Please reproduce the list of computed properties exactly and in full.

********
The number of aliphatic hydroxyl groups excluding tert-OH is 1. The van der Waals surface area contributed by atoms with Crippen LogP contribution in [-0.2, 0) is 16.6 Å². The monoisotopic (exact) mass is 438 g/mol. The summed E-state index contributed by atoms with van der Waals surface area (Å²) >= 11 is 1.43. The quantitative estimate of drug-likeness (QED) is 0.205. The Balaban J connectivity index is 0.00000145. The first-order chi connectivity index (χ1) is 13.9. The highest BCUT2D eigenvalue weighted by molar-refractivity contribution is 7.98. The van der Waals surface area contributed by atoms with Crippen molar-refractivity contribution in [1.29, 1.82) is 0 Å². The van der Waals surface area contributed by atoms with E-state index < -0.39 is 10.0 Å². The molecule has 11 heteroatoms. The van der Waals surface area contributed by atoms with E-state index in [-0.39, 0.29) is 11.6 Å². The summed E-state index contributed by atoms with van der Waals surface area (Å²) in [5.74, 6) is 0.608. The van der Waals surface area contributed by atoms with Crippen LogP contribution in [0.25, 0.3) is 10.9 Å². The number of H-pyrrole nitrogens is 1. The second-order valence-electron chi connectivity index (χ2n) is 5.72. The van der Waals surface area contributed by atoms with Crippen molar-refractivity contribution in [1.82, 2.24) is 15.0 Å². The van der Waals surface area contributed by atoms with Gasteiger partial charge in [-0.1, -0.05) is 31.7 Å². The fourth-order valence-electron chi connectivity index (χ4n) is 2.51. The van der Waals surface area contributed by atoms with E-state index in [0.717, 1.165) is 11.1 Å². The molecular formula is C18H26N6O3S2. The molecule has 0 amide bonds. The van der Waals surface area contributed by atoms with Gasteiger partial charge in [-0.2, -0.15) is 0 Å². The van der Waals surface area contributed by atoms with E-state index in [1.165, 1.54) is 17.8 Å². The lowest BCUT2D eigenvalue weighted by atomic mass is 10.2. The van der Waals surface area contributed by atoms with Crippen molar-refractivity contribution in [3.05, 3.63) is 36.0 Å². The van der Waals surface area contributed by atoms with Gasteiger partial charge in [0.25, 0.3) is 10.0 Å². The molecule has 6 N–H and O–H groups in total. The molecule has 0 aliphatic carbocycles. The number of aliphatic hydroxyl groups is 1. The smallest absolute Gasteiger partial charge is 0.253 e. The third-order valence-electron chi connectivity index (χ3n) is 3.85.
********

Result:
The number of aliphatic hydroxyl groups excluding tert-OH is 1. The van der Waals surface area contributed by atoms with Crippen LogP contribution in [-0.2, 0) is 16.6 Å². The monoisotopic (exact) mass is 438 g/mol. The summed E-state index contributed by atoms with van der Waals surface area (Å²) >= 11 is 1.43. The quantitative estimate of drug-likeness (QED) is 0.205. The Balaban J connectivity index is 0.00000145. The first-order chi connectivity index (χ1) is 13.9. The highest BCUT2D eigenvalue weighted by molar-refractivity contribution is 7.98. The van der Waals surface area contributed by atoms with Crippen molar-refractivity contribution in [1.29, 1.82) is 0 Å². The van der Waals surface area contributed by atoms with E-state index < -0.39 is 10.0 Å². The molecule has 11 heteroatoms. The van der Waals surface area contributed by atoms with E-state index in [-0.39, 0.29) is 11.6 Å². The summed E-state index contributed by atoms with van der Waals surface area (Å²) in [5.74, 6) is 0.608. The van der Waals surface area contributed by atoms with Crippen LogP contribution in [0.25, 0.3) is 10.9 Å². The number of H-pyrrole nitrogens is 1. The second-order valence-electron chi connectivity index (χ2n) is 5.72. The van der Waals surface area contributed by atoms with Crippen molar-refractivity contribution in [1.82, 2.24) is 15.0 Å². The van der Waals surface area contributed by atoms with Gasteiger partial charge in [-0.1, -0.05) is 31.7 Å². The fourth-order valence-electron chi connectivity index (χ4n) is 2.51. The van der Waals surface area contributed by atoms with E-state index in [0.717, 1.165) is 11.1 Å². The molecular formula is C18H26N6O3S2. The molecule has 0 amide bonds. The van der Waals surface area contributed by atoms with Gasteiger partial charge in [-0.2, -0.15) is 0 Å². The van der Waals surface area contributed by atoms with E-state index in [1.165, 1.54) is 17.8 Å². The lowest BCUT2D eigenvalue weighted by atomic mass is 10.2. The van der Waals surface area contributed by atoms with Crippen molar-refractivity contribution in [3.05, 3.63) is 36.0 Å². The van der Waals surface area contributed by atoms with Gasteiger partial charge in [0.25, 0.3) is 10.0 Å². The molecule has 6 N–H and O–H groups in total. The molecule has 0 aliphatic carbocycles. The number of aliphatic hydroxyl groups is 1. The smallest absolute Gasteiger partial charge is 0.253 e. The third-order valence-electron chi connectivity index (χ3n) is 3.85.